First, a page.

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The Legal System Has No Integrity
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The Legal System Has No Integrity

Besides the fact that the legal system is an abstract entity incapable of possessing such anthropomorphic qualities, it has demonstrated a particularly bad track record for integrity. Some individual lawyers possess integrity; the law itself is a tool to be used for good or ill. But historically speaking, the mechanics of the American legal system have proven much more inclined toward corruption and oppression.

Yet, preserving “the integrity of the legal system” was among the reasons given by the Pennsylvania Board of Law Examiners in their request for the state supreme court to “administer the remote bar exam in October 2020 as currently planned.” This comes in answer to a King’s Bench Petition filed by Law Students for Equitable Responses to COVID-19, a group of law school graduates advocating for diploma privilege in Pennsylvania (author submitted a declaration of support to this petition but does not represent the group here). The “integrity of the legal system” defense is worth examining as all of the Board’s other arguments have already been rebuked.

The Board’s central claim is that the bar exam is necessary to assess “minimum competency” as a requirement to practice law. Available data indicates this claim is patently untrue, as multiple states currently allow attorneys to practice under diploma privilege without evidence of the obscure parade of horrors the Board foretells. Next, the Board assures its accommodations (technical and otherwise) are sufficient to fairly administer the remote exam. This argument has been widely debunked by applicants who have documented how the postponed, remotely administered exam unfairly discriminates against test-takers based on race, class, and disability; not to mention the software companies themselves, who have demonstrated (and outright stated) they are incapable of administering this exam. In response to the overwhelming evidence of technical malfeasance, the Board unironically cites to ExamSoft’s AI testing contract with Saudi Arabia—an authoritarian kingdom with one of the worst human rights records in the world and a known propensity for cyber-attacks.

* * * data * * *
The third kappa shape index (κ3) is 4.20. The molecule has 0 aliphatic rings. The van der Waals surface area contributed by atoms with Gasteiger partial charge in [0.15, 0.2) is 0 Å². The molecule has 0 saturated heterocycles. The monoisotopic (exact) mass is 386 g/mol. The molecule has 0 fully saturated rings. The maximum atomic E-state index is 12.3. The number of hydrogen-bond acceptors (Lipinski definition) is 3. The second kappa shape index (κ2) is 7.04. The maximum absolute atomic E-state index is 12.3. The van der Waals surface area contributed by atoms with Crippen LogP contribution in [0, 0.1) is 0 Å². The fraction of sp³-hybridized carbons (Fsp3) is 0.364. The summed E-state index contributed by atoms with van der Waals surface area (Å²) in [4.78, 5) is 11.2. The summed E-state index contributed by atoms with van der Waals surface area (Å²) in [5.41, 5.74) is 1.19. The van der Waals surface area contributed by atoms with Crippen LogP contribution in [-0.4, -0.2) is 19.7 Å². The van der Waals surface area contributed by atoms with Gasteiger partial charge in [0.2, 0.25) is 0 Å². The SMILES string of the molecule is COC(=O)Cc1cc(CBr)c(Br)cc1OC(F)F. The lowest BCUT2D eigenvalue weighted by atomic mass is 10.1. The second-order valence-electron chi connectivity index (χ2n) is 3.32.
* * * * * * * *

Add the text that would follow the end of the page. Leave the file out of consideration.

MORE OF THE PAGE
The Board claims its role is to protect the public from unethical representation by recommending only individuals of “requisite character” for licensure; presumably, that character has integrity. It is unclear what exact formula the Board uses to determine the integrity of its applicants, but it includes inquiries on mental health disabilities, substance use disorders, debt, and interactions with the criminal legal system. This mechanism has proven ill-adept at screening potential attorneys who might use the law in unethical, incompetent, or morally heinous ways, but it is remarkably effective at culling applicants from marginalized backgrounds. So, when evaluating the integrity of the legal system, it is worth enumerating its history.